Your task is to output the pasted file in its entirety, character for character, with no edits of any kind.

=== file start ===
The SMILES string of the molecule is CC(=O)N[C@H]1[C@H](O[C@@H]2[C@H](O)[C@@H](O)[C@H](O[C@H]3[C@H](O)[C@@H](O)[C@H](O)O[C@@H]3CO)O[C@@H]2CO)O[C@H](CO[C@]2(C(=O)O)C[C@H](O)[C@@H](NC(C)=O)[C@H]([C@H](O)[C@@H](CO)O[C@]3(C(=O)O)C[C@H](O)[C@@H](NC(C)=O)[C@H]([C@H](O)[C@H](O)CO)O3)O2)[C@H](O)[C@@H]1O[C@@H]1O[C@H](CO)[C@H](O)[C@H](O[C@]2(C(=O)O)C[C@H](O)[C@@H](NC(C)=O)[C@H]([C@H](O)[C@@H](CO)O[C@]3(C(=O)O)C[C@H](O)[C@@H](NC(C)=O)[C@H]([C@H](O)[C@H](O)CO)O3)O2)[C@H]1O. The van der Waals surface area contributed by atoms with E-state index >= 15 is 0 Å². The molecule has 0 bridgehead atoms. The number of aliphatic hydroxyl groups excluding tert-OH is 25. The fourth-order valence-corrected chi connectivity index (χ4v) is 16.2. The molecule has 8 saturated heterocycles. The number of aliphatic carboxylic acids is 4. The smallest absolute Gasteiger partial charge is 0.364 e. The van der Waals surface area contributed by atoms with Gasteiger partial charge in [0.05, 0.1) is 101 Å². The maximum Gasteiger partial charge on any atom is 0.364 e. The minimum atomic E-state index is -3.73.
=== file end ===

The SMILES string of the molecule is CC(=O)N[C@H]1[C@H](O[C@@H]2[C@H](O)[C@@H](O)[C@H](O[C@H]3[C@H](O)[C@@H](O)[C@H](O)O[C@@H]3CO)O[C@@H]2CO)O[C@H](CO[C@]2(C(=O)O)C[C@H](O)[C@@H](NC(C)=O)[C@H]([C@H](O)[C@@H](CO)O[C@]3(C(=O)O)C[C@H](O)[C@@H](NC(C)=O)[C@H]([C@H](O)[C@H](O)CO)O3)O2)[C@H](O)[C@@H]1O[C@@H]1O[C@H](CO)[C@H](O)[C@H](O[C@]2(C(=O)O)C[C@H](O)[C@@H](NC(C)=O)[C@H]([C@H](O)[C@@H](CO)O[C@]3(C(=O)O)C[C@H](O)[C@@H](NC(C)=O)[C@H]([C@H](O)[C@H](O)CO)O3)O2)[C@H]1O. The van der Waals surface area contributed by atoms with E-state index >= 15 is 0 Å². The molecule has 0 bridgehead atoms. The number of aliphatic hydroxyl groups excluding tert-OH is 25. The fourth-order valence-corrected chi connectivity index (χ4v) is 16.2. The molecule has 8 saturated heterocycles. The number of aliphatic carboxylic acids is 4. The smallest absolute Gasteiger partial charge is 0.364 e. The van der Waals surface area contributed by atoms with Gasteiger partial charge in [0.05, 0.1) is 101 Å². The maximum Gasteiger partial charge on any atom is 0.364 e. The minimum atomic E-state index is -3.73.